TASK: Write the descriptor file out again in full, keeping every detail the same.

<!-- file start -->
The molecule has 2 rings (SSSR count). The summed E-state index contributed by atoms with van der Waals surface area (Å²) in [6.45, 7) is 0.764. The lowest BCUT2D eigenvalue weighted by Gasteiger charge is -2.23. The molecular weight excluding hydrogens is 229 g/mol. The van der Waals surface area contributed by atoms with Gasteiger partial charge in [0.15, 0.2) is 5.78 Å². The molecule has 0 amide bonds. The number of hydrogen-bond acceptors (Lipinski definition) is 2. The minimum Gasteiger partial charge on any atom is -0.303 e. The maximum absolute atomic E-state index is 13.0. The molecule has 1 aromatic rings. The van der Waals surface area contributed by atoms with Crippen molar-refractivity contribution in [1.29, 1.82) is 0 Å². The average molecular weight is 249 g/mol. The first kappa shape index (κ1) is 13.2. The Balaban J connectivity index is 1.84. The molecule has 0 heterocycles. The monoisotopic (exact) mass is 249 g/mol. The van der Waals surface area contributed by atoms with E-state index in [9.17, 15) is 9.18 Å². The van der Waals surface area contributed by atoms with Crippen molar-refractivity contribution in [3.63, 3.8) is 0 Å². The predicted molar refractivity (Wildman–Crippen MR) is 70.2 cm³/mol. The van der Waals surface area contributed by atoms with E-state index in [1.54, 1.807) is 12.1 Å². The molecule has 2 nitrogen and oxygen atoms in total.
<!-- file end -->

The molecule has 2 rings (SSSR count). The summed E-state index contributed by atoms with van der Waals surface area (Å²) in [6.45, 7) is 0.764. The lowest BCUT2D eigenvalue weighted by Gasteiger charge is -2.23. The molecular weight excluding hydrogens is 229 g/mol. The van der Waals surface area contributed by atoms with Gasteiger partial charge in [0.15, 0.2) is 5.78 Å². The molecule has 0 amide bonds. The number of hydrogen-bond acceptors (Lipinski definition) is 2. The minimum Gasteiger partial charge on any atom is -0.303 e. The maximum absolute atomic E-state index is 13.0. The molecule has 1 aromatic rings. The van der Waals surface area contributed by atoms with Crippen molar-refractivity contribution in [1.29, 1.82) is 0 Å². The average molecular weight is 249 g/mol. The first kappa shape index (κ1) is 13.2. The Balaban J connectivity index is 1.84. The molecule has 0 heterocycles. The monoisotopic (exact) mass is 249 g/mol. The van der Waals surface area contributed by atoms with E-state index in [9.17, 15) is 9.18 Å². The van der Waals surface area contributed by atoms with Crippen molar-refractivity contribution in [3.63, 3.8) is 0 Å². The predicted molar refractivity (Wildman–Crippen MR) is 70.2 cm³/mol. The van der Waals surface area contributed by atoms with E-state index in [1.54, 1.807) is 12.1 Å². The molecule has 2 nitrogen and oxygen atoms in total.